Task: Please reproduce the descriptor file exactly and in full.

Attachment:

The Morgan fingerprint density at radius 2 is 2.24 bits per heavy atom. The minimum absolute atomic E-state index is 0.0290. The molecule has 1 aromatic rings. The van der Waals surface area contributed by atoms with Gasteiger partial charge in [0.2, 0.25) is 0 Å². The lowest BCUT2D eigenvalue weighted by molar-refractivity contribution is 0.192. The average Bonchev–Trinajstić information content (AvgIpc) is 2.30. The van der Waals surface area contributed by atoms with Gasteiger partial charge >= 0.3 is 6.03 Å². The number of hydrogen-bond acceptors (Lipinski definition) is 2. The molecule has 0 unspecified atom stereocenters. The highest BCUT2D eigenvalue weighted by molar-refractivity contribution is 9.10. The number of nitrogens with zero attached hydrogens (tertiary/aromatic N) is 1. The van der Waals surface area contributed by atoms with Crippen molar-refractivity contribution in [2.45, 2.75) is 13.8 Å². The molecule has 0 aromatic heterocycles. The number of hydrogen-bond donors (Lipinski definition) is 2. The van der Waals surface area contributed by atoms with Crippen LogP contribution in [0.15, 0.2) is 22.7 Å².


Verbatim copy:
The Morgan fingerprint density at radius 2 is 2.24 bits per heavy atom. The minimum absolute atomic E-state index is 0.0290. The molecule has 1 aromatic rings. The van der Waals surface area contributed by atoms with Gasteiger partial charge in [0.2, 0.25) is 0 Å². The lowest BCUT2D eigenvalue weighted by molar-refractivity contribution is 0.192. The average Bonchev–Trinajstić information content (AvgIpc) is 2.30. The van der Waals surface area contributed by atoms with Gasteiger partial charge >= 0.3 is 6.03 Å². The number of hydrogen-bond acceptors (Lipinski definition) is 2. The molecule has 0 unspecified atom stereocenters. The highest BCUT2D eigenvalue weighted by molar-refractivity contribution is 9.10. The number of nitrogens with zero attached hydrogens (tertiary/aromatic N) is 1. The van der Waals surface area contributed by atoms with Crippen molar-refractivity contribution in [2.45, 2.75) is 13.8 Å². The molecule has 0 aromatic heterocycles. The number of hydrogen-bond donors (Lipinski definition) is 2. The van der Waals surface area contributed by atoms with Crippen LogP contribution in [0.15, 0.2) is 22.7 Å².